How can I acquire the current frame position of an object and then transfer that position to another, static object which will maintain that position throughout subsequent frames, without resorting to Python scripting? I know that I can use a parent, zero relative position, unparent workflow to acquire a parent object's position on a temporary child object, but that process will kill or corrupt all previously set keyframed positions during the parenting and unparenting. It feels like I should be able to do this with constraints, but I'm not sure if that will work.

    Comments or advice would be most welcome, please.

    0_1520768175601_Screen Shot 2018-03-11 at 10.00.15 pm.png

  • Poser Ambassadors

    My first thought would be a particle emitter parented to her mouth.
    To deal with a previous breath still visible when it's time for another breath, I think it would be easiest to use a second particle figure/emitter.

  • @seachnasaigh okay, so that means a python script then, since I'm not aware of any particle emission system bundled with Poser. Any you'd care to recommend, before I just bite the bullet and write one to make use of the single particle per breath system I'm using, with SF Volumetric Scatter replacing a myriad of infinitesimal water vapour droplets?

  • Poser Ambassadors

    @anomalaus Bite that tasty bullet! P11 could use a current particle system.0_1520773283429_giggle.gif

    The last time I had need of particles in P11Pro, I ran Particles 3 in P7, saved the simmed particle figure as a PZ3 (scene), then opened that scene in P11Pro. It worked. I was able to render the particle effect in Superfly with. However, you can't re-simulate the Particles 3 figure in P11.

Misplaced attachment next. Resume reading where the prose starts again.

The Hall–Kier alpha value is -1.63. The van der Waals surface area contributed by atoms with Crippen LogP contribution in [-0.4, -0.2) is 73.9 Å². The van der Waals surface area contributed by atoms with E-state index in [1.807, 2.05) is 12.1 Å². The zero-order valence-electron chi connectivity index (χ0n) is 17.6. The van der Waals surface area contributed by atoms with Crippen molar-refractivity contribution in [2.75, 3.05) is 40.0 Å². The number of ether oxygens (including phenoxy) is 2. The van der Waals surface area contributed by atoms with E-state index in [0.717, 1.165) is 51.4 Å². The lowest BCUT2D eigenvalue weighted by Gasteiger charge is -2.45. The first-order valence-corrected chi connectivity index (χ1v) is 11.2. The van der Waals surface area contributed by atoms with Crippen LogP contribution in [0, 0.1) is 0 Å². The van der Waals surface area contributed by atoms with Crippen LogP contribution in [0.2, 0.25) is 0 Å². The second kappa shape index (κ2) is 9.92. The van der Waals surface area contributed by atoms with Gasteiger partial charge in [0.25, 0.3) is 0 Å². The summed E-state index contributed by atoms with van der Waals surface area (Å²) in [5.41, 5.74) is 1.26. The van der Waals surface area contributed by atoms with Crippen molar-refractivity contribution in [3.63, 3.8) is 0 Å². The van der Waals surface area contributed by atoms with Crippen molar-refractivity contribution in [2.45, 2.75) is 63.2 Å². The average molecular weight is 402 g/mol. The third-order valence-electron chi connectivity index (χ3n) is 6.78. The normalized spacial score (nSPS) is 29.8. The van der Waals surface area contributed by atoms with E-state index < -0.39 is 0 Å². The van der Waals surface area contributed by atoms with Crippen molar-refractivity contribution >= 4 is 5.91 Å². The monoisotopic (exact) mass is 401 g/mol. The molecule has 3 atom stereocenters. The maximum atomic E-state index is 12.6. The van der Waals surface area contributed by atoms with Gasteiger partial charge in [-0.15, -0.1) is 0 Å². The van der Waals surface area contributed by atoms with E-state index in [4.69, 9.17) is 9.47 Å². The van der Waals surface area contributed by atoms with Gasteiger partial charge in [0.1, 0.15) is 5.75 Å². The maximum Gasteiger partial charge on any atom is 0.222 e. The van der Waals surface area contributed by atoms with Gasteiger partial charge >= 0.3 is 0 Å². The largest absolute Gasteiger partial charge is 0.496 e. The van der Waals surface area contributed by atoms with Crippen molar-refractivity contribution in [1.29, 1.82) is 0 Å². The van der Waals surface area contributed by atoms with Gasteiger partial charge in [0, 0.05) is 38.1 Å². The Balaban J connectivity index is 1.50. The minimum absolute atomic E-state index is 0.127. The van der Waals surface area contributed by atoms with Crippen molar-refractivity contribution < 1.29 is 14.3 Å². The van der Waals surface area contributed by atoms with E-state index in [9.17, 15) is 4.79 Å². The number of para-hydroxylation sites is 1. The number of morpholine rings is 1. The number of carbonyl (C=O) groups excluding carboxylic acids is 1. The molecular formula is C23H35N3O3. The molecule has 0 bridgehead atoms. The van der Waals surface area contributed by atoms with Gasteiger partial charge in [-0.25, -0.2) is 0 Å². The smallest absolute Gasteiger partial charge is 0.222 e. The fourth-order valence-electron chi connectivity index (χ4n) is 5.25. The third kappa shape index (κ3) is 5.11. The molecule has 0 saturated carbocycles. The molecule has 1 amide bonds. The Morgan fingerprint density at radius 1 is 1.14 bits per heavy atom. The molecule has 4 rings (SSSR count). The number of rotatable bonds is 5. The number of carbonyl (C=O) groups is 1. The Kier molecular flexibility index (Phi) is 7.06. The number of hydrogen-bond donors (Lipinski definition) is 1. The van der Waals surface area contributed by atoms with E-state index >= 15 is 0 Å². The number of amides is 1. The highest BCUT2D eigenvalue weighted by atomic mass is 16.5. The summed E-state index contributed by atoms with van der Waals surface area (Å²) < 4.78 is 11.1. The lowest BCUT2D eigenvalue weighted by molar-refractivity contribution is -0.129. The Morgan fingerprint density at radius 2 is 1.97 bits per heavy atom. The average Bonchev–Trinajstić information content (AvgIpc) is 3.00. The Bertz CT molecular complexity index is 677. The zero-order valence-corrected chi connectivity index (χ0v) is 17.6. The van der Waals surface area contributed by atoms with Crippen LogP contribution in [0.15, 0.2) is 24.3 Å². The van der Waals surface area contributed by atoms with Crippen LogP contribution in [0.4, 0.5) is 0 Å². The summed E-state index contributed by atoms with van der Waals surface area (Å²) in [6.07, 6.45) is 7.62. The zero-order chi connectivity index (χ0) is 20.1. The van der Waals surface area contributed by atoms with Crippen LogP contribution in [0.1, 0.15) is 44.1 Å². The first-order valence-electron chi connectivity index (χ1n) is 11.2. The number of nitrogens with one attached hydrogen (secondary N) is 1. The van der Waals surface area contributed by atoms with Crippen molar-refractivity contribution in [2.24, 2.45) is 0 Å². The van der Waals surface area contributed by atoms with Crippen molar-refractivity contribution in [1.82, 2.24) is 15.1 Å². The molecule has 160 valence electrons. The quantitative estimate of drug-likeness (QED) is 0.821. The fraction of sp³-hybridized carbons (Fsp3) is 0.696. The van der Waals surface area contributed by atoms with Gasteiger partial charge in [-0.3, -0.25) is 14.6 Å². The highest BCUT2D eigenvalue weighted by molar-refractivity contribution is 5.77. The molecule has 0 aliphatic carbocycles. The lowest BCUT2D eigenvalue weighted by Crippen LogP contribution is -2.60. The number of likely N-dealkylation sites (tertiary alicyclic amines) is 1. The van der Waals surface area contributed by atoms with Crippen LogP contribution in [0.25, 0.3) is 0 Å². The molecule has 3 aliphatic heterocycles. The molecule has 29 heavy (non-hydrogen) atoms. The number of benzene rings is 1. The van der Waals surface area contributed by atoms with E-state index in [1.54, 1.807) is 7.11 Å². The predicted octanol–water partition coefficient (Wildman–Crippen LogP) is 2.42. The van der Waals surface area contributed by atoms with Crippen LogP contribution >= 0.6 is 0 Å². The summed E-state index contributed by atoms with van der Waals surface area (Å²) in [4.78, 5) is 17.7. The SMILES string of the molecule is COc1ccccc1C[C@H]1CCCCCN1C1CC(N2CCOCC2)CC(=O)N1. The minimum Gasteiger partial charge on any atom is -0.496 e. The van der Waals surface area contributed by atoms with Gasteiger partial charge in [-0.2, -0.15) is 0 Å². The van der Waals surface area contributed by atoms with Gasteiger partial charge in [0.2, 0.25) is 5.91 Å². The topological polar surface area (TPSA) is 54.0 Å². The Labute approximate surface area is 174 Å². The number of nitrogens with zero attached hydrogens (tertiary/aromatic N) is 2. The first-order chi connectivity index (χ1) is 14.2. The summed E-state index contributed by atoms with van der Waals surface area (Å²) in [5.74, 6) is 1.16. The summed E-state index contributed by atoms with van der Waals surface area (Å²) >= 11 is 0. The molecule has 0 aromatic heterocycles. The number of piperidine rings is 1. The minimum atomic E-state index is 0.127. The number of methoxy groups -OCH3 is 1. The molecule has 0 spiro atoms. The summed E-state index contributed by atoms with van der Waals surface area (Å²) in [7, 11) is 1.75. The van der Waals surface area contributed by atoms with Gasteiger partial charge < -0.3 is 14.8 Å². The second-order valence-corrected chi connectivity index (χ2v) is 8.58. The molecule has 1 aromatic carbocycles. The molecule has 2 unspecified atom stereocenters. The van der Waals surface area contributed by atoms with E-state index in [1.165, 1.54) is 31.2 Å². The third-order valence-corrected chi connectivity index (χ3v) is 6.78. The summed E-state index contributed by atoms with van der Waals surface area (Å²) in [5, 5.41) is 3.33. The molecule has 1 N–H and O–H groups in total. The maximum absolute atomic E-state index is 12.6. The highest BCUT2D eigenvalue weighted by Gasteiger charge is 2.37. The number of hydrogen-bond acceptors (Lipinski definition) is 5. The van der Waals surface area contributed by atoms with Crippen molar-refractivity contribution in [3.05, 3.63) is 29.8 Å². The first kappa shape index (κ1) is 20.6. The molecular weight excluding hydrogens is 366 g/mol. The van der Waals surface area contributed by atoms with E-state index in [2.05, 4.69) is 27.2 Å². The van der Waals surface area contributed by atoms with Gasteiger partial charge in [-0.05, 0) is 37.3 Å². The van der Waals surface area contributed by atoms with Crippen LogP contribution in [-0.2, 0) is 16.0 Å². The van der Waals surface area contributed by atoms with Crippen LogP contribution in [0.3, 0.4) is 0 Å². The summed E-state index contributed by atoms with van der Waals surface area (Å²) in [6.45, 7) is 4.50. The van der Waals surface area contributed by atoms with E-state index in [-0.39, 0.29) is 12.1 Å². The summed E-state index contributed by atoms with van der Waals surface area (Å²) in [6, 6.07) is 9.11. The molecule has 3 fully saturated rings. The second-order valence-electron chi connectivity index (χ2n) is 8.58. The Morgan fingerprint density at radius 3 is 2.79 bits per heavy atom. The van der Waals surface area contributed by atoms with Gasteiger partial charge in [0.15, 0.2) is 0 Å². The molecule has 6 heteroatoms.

• @anomalaus What you want is a constraint object at the mouth and another one for each breath object you want to animate. So lets say you want 4 breaths. You would need 5 constraint objects (Targets), Mouth, B1, B2, B3 and B4. So the Constraint at the mouth will move with the head and you start a breath object (say #1) with a constraint set to 1 at the mouth and the other constraint for that breath B1 set to 0. As the animation plays along the time line you make the mouth constraint move towards 0 and B1 move towards 1. This will cause the breath object to move between these two points. The only issue you will run into is as the mouth constraint moves it will change the path of the breath object. You can get rid of this problem by making a total of 8 constraints, M1 & B1, M2 & B2 etc. Make your figure animated and place a Mouth constraint at the location the mouth is on the frame you want to start a breath. Do the same at each location and you will have 4 breaths that will move along their own paths without changing the tracking because the mouth moves. Downside to this is you have to plan out your action ahead of time, or be prepared to move the Mouth constraints if you change the animation.

  • @seachnasaigh unfortunately, nothing older that P8 (PPro2010) will even run on macOS Sierra 10.12.6, since Apple orphaned hybrid Motorola/Intel architecture binaries, so I can no longer run Particles 3 or Wierd Juice's Drops.

    @richard60 I like the idea of constraints. I just need to verify that my theory of how to acquire the current frame position of a parent object and apply it to a child before unparenting that child will preserve the parent's position on the child, and a one constriaint per breath cycle plus another for the animated mouth position should work and be calculable by a python script, which can then be re-executed if the animation is changed.